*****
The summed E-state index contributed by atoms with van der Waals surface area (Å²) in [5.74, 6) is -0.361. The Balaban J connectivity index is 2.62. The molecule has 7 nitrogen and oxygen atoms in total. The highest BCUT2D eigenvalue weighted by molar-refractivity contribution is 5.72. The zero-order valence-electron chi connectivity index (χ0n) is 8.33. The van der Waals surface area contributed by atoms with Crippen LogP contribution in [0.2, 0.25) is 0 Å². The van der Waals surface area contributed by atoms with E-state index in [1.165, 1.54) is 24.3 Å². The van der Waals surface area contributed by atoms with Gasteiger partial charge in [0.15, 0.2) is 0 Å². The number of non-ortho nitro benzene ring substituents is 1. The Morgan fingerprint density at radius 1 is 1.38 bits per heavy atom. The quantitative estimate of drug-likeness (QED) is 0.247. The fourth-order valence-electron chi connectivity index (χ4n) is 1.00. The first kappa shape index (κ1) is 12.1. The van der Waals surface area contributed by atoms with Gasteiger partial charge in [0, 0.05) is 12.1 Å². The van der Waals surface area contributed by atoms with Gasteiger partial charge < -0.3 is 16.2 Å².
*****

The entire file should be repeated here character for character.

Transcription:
The summed E-state index contributed by atoms with van der Waals surface area (Å²) in [5.74, 6) is -0.361. The Balaban J connectivity index is 2.62. The molecule has 7 nitrogen and oxygen atoms in total. The highest BCUT2D eigenvalue weighted by molar-refractivity contribution is 5.72. The zero-order valence-electron chi connectivity index (χ0n) is 8.33. The van der Waals surface area contributed by atoms with Crippen LogP contribution in [0.2, 0.25) is 0 Å². The van der Waals surface area contributed by atoms with E-state index in [1.165, 1.54) is 24.3 Å². The van der Waals surface area contributed by atoms with Gasteiger partial charge in [0.15, 0.2) is 0 Å². The number of non-ortho nitro benzene ring substituents is 1. The Morgan fingerprint density at radius 1 is 1.38 bits per heavy atom. The quantitative estimate of drug-likeness (QED) is 0.247. The fourth-order valence-electron chi connectivity index (χ4n) is 1.00. The first kappa shape index (κ1) is 12.1. The van der Waals surface area contributed by atoms with Gasteiger partial charge in [0, 0.05) is 12.1 Å². The van der Waals surface area contributed by atoms with Gasteiger partial charge < -0.3 is 16.2 Å².